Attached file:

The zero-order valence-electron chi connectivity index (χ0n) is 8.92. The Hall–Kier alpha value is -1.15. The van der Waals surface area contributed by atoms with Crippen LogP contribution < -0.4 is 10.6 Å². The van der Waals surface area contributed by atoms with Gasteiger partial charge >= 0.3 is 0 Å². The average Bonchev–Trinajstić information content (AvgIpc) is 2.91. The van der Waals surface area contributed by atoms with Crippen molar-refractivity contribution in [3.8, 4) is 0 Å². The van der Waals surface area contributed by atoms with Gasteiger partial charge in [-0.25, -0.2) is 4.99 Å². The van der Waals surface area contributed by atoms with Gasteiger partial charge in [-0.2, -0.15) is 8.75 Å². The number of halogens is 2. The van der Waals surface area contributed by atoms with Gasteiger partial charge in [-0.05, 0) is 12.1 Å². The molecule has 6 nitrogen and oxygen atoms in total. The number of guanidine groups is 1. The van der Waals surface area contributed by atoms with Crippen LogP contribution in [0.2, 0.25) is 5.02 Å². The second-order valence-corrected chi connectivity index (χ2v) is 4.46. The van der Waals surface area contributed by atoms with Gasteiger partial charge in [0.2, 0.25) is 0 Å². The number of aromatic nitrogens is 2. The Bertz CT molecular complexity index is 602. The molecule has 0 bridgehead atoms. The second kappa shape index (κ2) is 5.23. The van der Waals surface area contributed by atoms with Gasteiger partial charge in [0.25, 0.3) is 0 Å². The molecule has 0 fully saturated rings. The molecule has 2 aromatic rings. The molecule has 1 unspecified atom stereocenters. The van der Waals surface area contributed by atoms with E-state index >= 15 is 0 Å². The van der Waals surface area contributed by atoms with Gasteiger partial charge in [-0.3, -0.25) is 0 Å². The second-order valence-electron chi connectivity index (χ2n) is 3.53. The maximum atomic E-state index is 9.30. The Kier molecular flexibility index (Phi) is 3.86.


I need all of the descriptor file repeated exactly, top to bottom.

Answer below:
The zero-order valence-electron chi connectivity index (χ0n) is 8.92. The Hall–Kier alpha value is -1.15. The van der Waals surface area contributed by atoms with Crippen LogP contribution < -0.4 is 10.6 Å². The van der Waals surface area contributed by atoms with Gasteiger partial charge >= 0.3 is 0 Å². The average Bonchev–Trinajstić information content (AvgIpc) is 2.91. The van der Waals surface area contributed by atoms with Crippen molar-refractivity contribution in [3.8, 4) is 0 Å². The van der Waals surface area contributed by atoms with Gasteiger partial charge in [-0.25, -0.2) is 4.99 Å². The van der Waals surface area contributed by atoms with Gasteiger partial charge in [-0.2, -0.15) is 8.75 Å². The number of halogens is 2. The van der Waals surface area contributed by atoms with Gasteiger partial charge in [-0.05, 0) is 12.1 Å². The molecule has 6 nitrogen and oxygen atoms in total. The number of guanidine groups is 1. The van der Waals surface area contributed by atoms with Crippen LogP contribution in [0.2, 0.25) is 5.02 Å². The second-order valence-corrected chi connectivity index (χ2v) is 4.46. The van der Waals surface area contributed by atoms with Gasteiger partial charge in [0.2, 0.25) is 0 Å². The number of aromatic nitrogens is 2. The Bertz CT molecular complexity index is 602. The molecule has 0 bridgehead atoms. The second kappa shape index (κ2) is 5.23. The van der Waals surface area contributed by atoms with Gasteiger partial charge in [0.25, 0.3) is 0 Å². The molecule has 0 fully saturated rings. The molecule has 2 aromatic rings. The molecule has 1 unspecified atom stereocenters. The van der Waals surface area contributed by atoms with E-state index >= 15 is 0 Å². The van der Waals surface area contributed by atoms with Gasteiger partial charge in [-0.3, -0.25) is 0 Å². The second-order valence-electron chi connectivity index (χ2n) is 3.53. The maximum atomic E-state index is 9.30. The Kier molecular flexibility index (Phi) is 3.86.